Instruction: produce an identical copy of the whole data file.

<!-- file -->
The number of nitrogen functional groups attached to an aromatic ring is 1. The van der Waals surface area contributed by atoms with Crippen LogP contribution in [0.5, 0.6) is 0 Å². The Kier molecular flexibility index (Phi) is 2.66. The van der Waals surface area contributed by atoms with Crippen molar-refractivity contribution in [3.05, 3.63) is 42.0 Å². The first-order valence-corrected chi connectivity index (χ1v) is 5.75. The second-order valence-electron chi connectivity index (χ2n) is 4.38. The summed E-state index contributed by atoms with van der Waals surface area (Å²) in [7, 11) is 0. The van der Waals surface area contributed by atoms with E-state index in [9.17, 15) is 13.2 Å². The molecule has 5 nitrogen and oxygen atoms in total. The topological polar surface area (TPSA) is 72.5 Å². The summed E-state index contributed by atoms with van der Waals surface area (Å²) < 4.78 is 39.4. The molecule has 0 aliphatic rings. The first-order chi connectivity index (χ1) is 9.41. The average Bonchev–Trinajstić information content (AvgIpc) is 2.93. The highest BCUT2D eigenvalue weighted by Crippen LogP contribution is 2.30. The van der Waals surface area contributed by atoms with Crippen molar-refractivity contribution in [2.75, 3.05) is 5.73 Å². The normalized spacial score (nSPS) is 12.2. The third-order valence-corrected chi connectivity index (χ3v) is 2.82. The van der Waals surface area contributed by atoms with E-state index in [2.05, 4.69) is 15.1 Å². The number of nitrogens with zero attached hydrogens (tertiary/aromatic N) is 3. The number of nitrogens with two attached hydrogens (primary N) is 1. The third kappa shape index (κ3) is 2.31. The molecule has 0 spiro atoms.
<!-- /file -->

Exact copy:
The number of nitrogen functional groups attached to an aromatic ring is 1. The van der Waals surface area contributed by atoms with Crippen LogP contribution in [0.5, 0.6) is 0 Å². The Kier molecular flexibility index (Phi) is 2.66. The van der Waals surface area contributed by atoms with Crippen molar-refractivity contribution in [3.05, 3.63) is 42.0 Å². The first-order valence-corrected chi connectivity index (χ1v) is 5.75. The second-order valence-electron chi connectivity index (χ2n) is 4.38. The summed E-state index contributed by atoms with van der Waals surface area (Å²) in [7, 11) is 0. The van der Waals surface area contributed by atoms with E-state index in [9.17, 15) is 13.2 Å². The molecule has 5 nitrogen and oxygen atoms in total. The topological polar surface area (TPSA) is 72.5 Å². The summed E-state index contributed by atoms with van der Waals surface area (Å²) < 4.78 is 39.4. The molecule has 0 aliphatic rings. The first-order chi connectivity index (χ1) is 9.41. The average Bonchev–Trinajstić information content (AvgIpc) is 2.93. The highest BCUT2D eigenvalue weighted by Crippen LogP contribution is 2.30. The van der Waals surface area contributed by atoms with Crippen molar-refractivity contribution in [2.75, 3.05) is 5.73 Å². The normalized spacial score (nSPS) is 12.2. The third-order valence-corrected chi connectivity index (χ3v) is 2.82. The van der Waals surface area contributed by atoms with E-state index in [2.05, 4.69) is 15.1 Å². The number of nitrogens with zero attached hydrogens (tertiary/aromatic N) is 3. The number of nitrogens with two attached hydrogens (primary N) is 1. The third kappa shape index (κ3) is 2.31. The molecule has 0 spiro atoms.